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Buddha, Meditation and Mind - Page 4
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For the next seven weeks he continued to meditate beneath the Bodhi Tree, and he was protected from the storms and the weather by the great serpent or Naga king Muchalinda. This is another symbol of integration with the earthy and the chthonic. Meditating beneath the tree, he found himself attended by Devas and Nagas, the spirits of sky and earth. Even the two high gods Indra and Brahma descended from the distant heavens and, coming before him, requested him to teach. At first he maintained a noble silence because, after having realizing the Real, what more is there to say? But then because of his overflowing compassion for the suffering experienced by sentient beings, he consented to teach. But who? His old teachers were already dead. But then he remembered the five yogis who were his companions previously. They were now dwelling in the deer park at Sarnath near the old city of Varanasi. So he set off in quest of them.

Arriving at Sarnath, the yogis were overwhelmed by the brilliance of his aura and asking the newly awakened Buddha what he had discovered, they requested his teaching. He proceeded to expound his first discourse, “the Discourse of the Turning of the Wheel of the Dharma”. The word Dharma in the Buddhist context means Reality, what actually exists, but it also means the teaching about what actually exists. So the teaching the Buddha came to be called the Buddha Dharma. The Sangha is the community of practitioners who follow this teaching. The Buddha, the Dharma, and the Sangha, that is to say, the teacher, the teaching, and the community, constitute the Three Jewels to which the practitioner goes for refuge in order to enter into the practice of the Dharma. This first exposition of the Dharma by the Buddha was cast in the form of the traditional Ayurvedic medical model, namely, the diagnosis of the disease, the etiology or cause of the disease, the prognosis of the disease, and the prescription for a cure to the disease. These are known as the Four Holy Truths.
RELEVANCE OF THE DHARMA FOR TODAY

What is the relevance of the Dharma and the practice of meditation for contemporary life and the modern predicament? For indeed, the Buddha lived in another culture in a distant land and in another period of history some 2500 years ago. What relevance do his teachings have for us in the modern world?

Meditation is found in many spiritual and religious traditions, but it does not always have the same meaning and function there. However, in Ancient India, meditation, yoga, and science of mind were developed to an extraordinary degree. The approach in the Buddhist tradition especially was psychological and very practical. We now find that this approach is very accessible to us because it is empirical and based on the immediate experience of the individual. It is not based on some myth or on some story about the creation of the world that one must accept on faith or on some theological doctrine asserting the existence of a transcendent God. The Buddhist teachings are humanistic rather than theocentric. Buddhist teachings always points to our immediate experience in life. Personal experience is always the touchstone. However, the Buddha merely indicated the way, but we ourselves must walk the path. No one else can do that for us, not even God.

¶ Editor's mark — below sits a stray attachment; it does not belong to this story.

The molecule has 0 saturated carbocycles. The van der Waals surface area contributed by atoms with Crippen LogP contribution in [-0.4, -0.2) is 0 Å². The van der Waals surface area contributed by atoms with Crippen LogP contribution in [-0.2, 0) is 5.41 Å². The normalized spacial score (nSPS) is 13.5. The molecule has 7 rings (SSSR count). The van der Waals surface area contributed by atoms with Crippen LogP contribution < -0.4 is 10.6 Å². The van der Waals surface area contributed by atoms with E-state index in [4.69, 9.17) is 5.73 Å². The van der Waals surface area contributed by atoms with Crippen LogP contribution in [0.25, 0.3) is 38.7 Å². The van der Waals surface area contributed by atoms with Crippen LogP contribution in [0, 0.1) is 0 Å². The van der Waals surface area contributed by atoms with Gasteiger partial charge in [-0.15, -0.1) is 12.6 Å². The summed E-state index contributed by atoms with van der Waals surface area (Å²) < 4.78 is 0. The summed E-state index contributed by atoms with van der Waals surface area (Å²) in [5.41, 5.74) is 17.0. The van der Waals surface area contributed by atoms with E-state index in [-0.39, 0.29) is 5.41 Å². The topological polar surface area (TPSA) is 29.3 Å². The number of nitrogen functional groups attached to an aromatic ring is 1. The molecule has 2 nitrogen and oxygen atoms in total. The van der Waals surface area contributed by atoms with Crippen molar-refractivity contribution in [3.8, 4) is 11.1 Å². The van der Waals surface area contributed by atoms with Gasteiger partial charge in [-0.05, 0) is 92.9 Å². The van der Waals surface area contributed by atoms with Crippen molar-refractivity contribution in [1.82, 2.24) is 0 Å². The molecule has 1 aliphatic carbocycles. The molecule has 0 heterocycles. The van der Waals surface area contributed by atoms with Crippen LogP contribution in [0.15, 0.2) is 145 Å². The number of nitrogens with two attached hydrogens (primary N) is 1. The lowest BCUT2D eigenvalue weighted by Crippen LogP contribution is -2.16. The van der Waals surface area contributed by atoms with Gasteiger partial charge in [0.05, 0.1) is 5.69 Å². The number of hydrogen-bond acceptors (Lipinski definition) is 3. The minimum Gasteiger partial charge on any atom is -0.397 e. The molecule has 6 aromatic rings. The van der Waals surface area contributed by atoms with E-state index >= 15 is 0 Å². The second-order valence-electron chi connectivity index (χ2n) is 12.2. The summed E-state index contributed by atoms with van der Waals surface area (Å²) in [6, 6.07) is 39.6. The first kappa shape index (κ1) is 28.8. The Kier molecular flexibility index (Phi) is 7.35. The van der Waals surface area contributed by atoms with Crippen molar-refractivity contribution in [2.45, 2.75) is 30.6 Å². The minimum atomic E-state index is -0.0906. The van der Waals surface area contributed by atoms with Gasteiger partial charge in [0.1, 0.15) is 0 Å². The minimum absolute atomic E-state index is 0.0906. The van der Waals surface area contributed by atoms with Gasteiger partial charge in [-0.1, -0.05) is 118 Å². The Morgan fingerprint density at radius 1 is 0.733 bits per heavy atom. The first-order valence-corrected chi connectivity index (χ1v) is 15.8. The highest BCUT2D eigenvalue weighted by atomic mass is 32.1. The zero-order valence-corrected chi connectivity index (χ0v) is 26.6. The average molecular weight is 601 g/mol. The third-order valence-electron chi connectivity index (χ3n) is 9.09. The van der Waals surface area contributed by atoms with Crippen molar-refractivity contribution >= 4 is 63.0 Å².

Buddhist meditation practice begins with our actual situation here and now, with our existential predicament. We begin with our present human condition, not with a myth or story about creation of the world or with a doctrine concerning the alien origins of the spirit. This was emphasized in the first discourse of the Buddha, the First Turning of the Wheel of the Dharma. The first Holy Truth is the diagnosis of our present condition or predicament. Our life in this world is ultimately frustrating and dissatisfactory. Even though things may be going well at the moment, inevitably we will suffer from old age, sickness, and death. This is our human condition in time and in the world. It is called Duhkha, which is usually translated as suffering.. It is our illness and our disease. The second Holy Truth represents an etiology or investigation of the cause of this illness of Duhkha. This condition is due firstly to our ignorance, our not knowing and not being aware, and secondly to our craving and desire. This craving is both of unconscious instinctual origin and of consciousness origin. The third Holy Truth is that of the prognosis for this disease, that there exists the possibility of a cure and a cessation of our symptoms. The fourth Holy Truth prescribes the cure or treatment, namely, the Eightfold Path, which is embodied in the threefold training in ethics, meditation and psychology, and philosophy.

Thus, in terms of our human condition, Buddhism places the emphasis on the healing of our body, soul, and spirit that, in turn, represent our three dimensions of Body, Speech, and Mind. The Buddhist teachings clearly address the ultimate questions concerning our human existence here on this planet earth.

[Note: This is a partial transcript from the workshop entitled “Self-Discovery through Buddhist Meditation”, presented by John Myrdhin Reynolds at Phoenix, Arizona, on October 20, 2001.]